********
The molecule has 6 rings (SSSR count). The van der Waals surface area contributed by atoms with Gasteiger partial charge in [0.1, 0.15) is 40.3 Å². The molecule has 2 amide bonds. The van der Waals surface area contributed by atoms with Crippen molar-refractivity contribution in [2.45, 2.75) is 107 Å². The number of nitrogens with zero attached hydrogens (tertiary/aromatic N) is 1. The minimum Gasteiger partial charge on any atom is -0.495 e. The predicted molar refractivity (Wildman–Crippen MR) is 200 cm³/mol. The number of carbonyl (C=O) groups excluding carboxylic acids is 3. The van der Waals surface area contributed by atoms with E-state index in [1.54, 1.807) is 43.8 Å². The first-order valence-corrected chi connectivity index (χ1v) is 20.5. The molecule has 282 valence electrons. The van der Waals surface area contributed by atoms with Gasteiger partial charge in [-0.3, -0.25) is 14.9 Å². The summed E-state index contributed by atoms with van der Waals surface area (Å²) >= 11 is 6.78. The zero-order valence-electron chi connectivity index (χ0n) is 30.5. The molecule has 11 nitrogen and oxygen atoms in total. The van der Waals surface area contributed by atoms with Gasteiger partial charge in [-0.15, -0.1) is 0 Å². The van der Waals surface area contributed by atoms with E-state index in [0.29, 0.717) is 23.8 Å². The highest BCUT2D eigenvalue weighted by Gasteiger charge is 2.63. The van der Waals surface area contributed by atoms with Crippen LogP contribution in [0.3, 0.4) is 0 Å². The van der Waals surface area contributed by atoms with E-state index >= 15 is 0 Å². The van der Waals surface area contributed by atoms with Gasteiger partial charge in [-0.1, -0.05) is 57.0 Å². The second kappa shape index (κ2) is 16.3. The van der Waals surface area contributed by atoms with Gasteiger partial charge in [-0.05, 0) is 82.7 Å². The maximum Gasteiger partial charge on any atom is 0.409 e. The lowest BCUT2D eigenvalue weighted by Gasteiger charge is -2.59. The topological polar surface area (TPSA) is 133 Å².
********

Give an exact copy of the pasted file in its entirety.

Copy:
The molecule has 6 rings (SSSR count). The van der Waals surface area contributed by atoms with Gasteiger partial charge in [0.1, 0.15) is 40.3 Å². The molecule has 2 amide bonds. The van der Waals surface area contributed by atoms with Crippen molar-refractivity contribution in [2.45, 2.75) is 107 Å². The number of nitrogens with zero attached hydrogens (tertiary/aromatic N) is 1. The minimum Gasteiger partial charge on any atom is -0.495 e. The predicted molar refractivity (Wildman–Crippen MR) is 200 cm³/mol. The number of carbonyl (C=O) groups excluding carboxylic acids is 3. The van der Waals surface area contributed by atoms with E-state index in [1.54, 1.807) is 43.8 Å². The first-order valence-corrected chi connectivity index (χ1v) is 20.5. The molecule has 282 valence electrons. The van der Waals surface area contributed by atoms with Gasteiger partial charge in [-0.3, -0.25) is 14.9 Å². The summed E-state index contributed by atoms with van der Waals surface area (Å²) >= 11 is 6.78. The zero-order valence-electron chi connectivity index (χ0n) is 30.5. The molecule has 11 nitrogen and oxygen atoms in total. The van der Waals surface area contributed by atoms with Gasteiger partial charge in [-0.15, -0.1) is 0 Å². The van der Waals surface area contributed by atoms with E-state index in [0.29, 0.717) is 23.8 Å². The highest BCUT2D eigenvalue weighted by Gasteiger charge is 2.63. The van der Waals surface area contributed by atoms with Crippen LogP contribution in [0.3, 0.4) is 0 Å². The van der Waals surface area contributed by atoms with E-state index >= 15 is 0 Å². The van der Waals surface area contributed by atoms with Gasteiger partial charge in [-0.1, -0.05) is 57.0 Å². The second kappa shape index (κ2) is 16.3. The van der Waals surface area contributed by atoms with Gasteiger partial charge in [-0.05, 0) is 82.7 Å². The maximum Gasteiger partial charge on any atom is 0.409 e. The lowest BCUT2D eigenvalue weighted by Gasteiger charge is -2.59. The topological polar surface area (TPSA) is 133 Å².